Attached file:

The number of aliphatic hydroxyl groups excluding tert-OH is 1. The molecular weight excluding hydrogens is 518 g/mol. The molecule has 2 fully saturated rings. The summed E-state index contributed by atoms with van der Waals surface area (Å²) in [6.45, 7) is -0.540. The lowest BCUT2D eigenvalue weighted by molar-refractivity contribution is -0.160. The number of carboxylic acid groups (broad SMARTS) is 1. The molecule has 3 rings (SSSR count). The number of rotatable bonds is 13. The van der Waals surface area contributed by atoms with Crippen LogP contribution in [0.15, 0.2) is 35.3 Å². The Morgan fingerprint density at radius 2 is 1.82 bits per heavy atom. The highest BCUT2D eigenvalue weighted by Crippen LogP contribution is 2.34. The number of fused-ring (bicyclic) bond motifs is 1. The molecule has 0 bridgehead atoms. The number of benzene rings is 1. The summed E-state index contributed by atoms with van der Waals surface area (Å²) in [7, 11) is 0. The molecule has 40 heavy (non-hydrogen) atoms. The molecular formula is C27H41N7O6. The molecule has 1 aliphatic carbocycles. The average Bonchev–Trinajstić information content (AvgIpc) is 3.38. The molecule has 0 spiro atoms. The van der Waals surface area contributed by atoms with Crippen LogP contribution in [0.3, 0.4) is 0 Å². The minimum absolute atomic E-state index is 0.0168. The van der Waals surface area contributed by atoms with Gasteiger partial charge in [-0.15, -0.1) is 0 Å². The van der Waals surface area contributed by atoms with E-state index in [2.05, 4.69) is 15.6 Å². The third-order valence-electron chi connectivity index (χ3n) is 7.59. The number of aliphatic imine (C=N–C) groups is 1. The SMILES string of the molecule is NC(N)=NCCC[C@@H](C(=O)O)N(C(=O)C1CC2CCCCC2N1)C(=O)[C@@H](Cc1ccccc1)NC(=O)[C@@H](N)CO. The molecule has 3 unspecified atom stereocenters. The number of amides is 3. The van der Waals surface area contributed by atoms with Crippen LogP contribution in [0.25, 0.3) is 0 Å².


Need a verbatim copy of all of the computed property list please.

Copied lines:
The number of aliphatic hydroxyl groups excluding tert-OH is 1. The molecular weight excluding hydrogens is 518 g/mol. The molecule has 2 fully saturated rings. The summed E-state index contributed by atoms with van der Waals surface area (Å²) in [6.45, 7) is -0.540. The lowest BCUT2D eigenvalue weighted by molar-refractivity contribution is -0.160. The number of carboxylic acid groups (broad SMARTS) is 1. The molecule has 3 rings (SSSR count). The number of rotatable bonds is 13. The van der Waals surface area contributed by atoms with Crippen LogP contribution in [0.15, 0.2) is 35.3 Å². The Morgan fingerprint density at radius 2 is 1.82 bits per heavy atom. The highest BCUT2D eigenvalue weighted by Crippen LogP contribution is 2.34. The number of fused-ring (bicyclic) bond motifs is 1. The molecule has 0 bridgehead atoms. The number of benzene rings is 1. The summed E-state index contributed by atoms with van der Waals surface area (Å²) in [7, 11) is 0. The molecule has 40 heavy (non-hydrogen) atoms. The molecular formula is C27H41N7O6. The molecule has 1 aliphatic carbocycles. The average Bonchev–Trinajstić information content (AvgIpc) is 3.38. The molecule has 0 spiro atoms. The van der Waals surface area contributed by atoms with Crippen LogP contribution in [0.3, 0.4) is 0 Å². The minimum absolute atomic E-state index is 0.0168. The van der Waals surface area contributed by atoms with Gasteiger partial charge in [-0.15, -0.1) is 0 Å². The van der Waals surface area contributed by atoms with E-state index in [2.05, 4.69) is 15.6 Å². The third-order valence-electron chi connectivity index (χ3n) is 7.59. The number of aliphatic imine (C=N–C) groups is 1. The SMILES string of the molecule is NC(N)=NCCC[C@@H](C(=O)O)N(C(=O)C1CC2CCCCC2N1)C(=O)[C@@H](Cc1ccccc1)NC(=O)[C@@H](N)CO. The molecule has 3 unspecified atom stereocenters. The number of amides is 3. The van der Waals surface area contributed by atoms with Crippen LogP contribution in [0.25, 0.3) is 0 Å².